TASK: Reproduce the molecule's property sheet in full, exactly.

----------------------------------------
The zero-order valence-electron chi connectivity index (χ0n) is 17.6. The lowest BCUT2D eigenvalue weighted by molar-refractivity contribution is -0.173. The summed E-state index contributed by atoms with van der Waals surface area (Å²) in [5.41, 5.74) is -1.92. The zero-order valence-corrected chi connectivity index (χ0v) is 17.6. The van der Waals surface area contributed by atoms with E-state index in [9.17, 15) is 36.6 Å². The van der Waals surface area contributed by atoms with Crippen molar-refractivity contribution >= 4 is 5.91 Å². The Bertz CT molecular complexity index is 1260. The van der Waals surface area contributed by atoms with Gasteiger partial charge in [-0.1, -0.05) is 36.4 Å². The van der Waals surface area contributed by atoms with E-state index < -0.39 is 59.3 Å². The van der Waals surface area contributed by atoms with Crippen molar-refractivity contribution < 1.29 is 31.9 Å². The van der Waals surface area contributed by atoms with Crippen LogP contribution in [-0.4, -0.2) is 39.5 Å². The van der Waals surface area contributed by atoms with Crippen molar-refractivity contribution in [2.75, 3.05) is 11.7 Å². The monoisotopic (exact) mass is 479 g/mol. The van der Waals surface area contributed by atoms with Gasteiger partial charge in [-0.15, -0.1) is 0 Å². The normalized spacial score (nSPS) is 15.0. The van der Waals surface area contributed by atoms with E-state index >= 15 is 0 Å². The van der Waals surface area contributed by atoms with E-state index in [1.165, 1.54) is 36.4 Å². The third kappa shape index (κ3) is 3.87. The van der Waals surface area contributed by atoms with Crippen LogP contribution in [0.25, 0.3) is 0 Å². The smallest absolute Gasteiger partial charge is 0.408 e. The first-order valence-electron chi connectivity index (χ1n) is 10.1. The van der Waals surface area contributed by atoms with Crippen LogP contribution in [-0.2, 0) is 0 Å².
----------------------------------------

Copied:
The zero-order valence-electron chi connectivity index (χ0n) is 17.6. The lowest BCUT2D eigenvalue weighted by molar-refractivity contribution is -0.173. The summed E-state index contributed by atoms with van der Waals surface area (Å²) in [5.41, 5.74) is -1.92. The zero-order valence-corrected chi connectivity index (χ0v) is 17.6. The van der Waals surface area contributed by atoms with E-state index in [9.17, 15) is 36.6 Å². The van der Waals surface area contributed by atoms with Crippen molar-refractivity contribution >= 4 is 5.91 Å². The Bertz CT molecular complexity index is 1260. The van der Waals surface area contributed by atoms with Gasteiger partial charge in [-0.1, -0.05) is 36.4 Å². The van der Waals surface area contributed by atoms with E-state index < -0.39 is 59.3 Å². The van der Waals surface area contributed by atoms with Crippen molar-refractivity contribution < 1.29 is 31.9 Å². The van der Waals surface area contributed by atoms with Crippen LogP contribution in [-0.4, -0.2) is 39.5 Å². The van der Waals surface area contributed by atoms with Crippen molar-refractivity contribution in [2.75, 3.05) is 11.7 Å². The monoisotopic (exact) mass is 479 g/mol. The van der Waals surface area contributed by atoms with Gasteiger partial charge in [-0.15, -0.1) is 0 Å². The normalized spacial score (nSPS) is 15.0. The van der Waals surface area contributed by atoms with E-state index >= 15 is 0 Å². The van der Waals surface area contributed by atoms with E-state index in [1.165, 1.54) is 36.4 Å². The third kappa shape index (κ3) is 3.87. The van der Waals surface area contributed by atoms with Crippen LogP contribution in [0.25, 0.3) is 0 Å². The smallest absolute Gasteiger partial charge is 0.408 e. The first-order valence-electron chi connectivity index (χ1n) is 10.1. The van der Waals surface area contributed by atoms with Crippen LogP contribution in [-0.2, 0) is 0 Å².